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Ninth Circuit Vacates EPA’s Renewal of Conditional Registrations for Lower Volatility Dicamba Formulations
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By Lisa M. Campbell, Timothy D. Backstrom, and James V. Aidala

On June 3, 2020, the U.S. Court of Appeals for the Ninth Circuit (Ninth Circuit) issued an opinion in National Family Farm Coalition v. EPA, No. 19-70115, vacating the U.S. Environmental Protection Agency’s (EPA) 2018 decisions to extend the conditional registrations for  three reduced volatility dicamba herbicides, Bayer’s XtendiMax, Corteva’s FeXapan, and BASF’s Engenia. 

The manufacturers of these dicamba products designed them to facilitate control of glyphosate resistant weeds in strains of soybeans and cotton that have been genetically modified to be dicamba tolerant (DT).  Although the manufacturers intended these dicamba products to be less volatile and less susceptible to drift into adjacent non-target areas than previous formulations of dicamba, there were nonetheless many complaints that the products cause damage to non-tolerant crops and other vulnerable vegetation.  The Petitioners that challenged EPA’s decision to extend the conditional registrations for these reformulated dicamba products include a group representing small farmers who claim that the new dicamba products have damaged their crops (National Family Farm Coalition) and several non-governmental organizations that routinely oppose new pesticide registrations (the Center for Food Safety, the Center for Biological Diversity, and Pesticide Action Network North America).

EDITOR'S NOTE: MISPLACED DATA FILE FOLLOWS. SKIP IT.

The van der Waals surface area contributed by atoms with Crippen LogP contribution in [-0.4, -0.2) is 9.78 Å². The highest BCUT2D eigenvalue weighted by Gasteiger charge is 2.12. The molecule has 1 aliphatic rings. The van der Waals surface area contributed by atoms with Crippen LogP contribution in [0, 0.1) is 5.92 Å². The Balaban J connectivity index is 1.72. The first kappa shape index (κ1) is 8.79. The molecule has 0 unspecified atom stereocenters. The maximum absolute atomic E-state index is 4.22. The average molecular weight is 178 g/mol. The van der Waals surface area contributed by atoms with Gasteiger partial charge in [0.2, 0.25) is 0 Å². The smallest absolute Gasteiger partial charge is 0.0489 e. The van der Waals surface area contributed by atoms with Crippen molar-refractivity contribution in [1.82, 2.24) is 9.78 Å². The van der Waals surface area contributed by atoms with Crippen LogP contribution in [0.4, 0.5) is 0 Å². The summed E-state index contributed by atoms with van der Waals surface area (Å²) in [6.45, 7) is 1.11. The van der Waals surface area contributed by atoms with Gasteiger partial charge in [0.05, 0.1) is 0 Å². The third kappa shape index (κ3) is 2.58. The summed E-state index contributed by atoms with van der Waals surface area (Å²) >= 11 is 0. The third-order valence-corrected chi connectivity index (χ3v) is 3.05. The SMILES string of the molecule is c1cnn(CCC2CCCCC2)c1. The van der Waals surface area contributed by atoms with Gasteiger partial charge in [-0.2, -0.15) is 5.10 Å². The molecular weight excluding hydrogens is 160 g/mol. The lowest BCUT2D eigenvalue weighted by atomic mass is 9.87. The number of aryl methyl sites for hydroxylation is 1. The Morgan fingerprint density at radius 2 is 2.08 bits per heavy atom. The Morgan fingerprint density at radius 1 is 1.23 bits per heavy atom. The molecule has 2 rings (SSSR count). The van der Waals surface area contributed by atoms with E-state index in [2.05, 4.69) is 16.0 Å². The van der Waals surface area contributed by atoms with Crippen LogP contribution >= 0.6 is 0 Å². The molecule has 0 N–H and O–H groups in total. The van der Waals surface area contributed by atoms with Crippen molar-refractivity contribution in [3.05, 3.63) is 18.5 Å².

Although the case included some allegations by the Petitioners that EPA did not comply with the requirements of the Endangered Species Act, the court did not reach those issues.  The court found unanimously that EPA’s decision to extend the conditional registrations for the three dicamba herbicides did not satisfy the requirements of the Federal Insecticide, Fungicide, and Rodenticide Act (FIFRA).  Specifically, the court found that the administrative record compiled by EPA did not include “substantial evidence” supporting EPA’s determination that registering the new uses “would not significantly increase the risk of any unreasonable adverse effects on the environment.”  EPA is required under FIFRA Section 3(c)(7)(B) to make this determination to grant a conditional registration of new uses of a currently registered pesticide.  The court concluded that EPA could not make this required determination because, the court stated, the record shows that EPA “substantially understated the risks that it acknowledged” and also “entirely failed to acknowledge other risks.”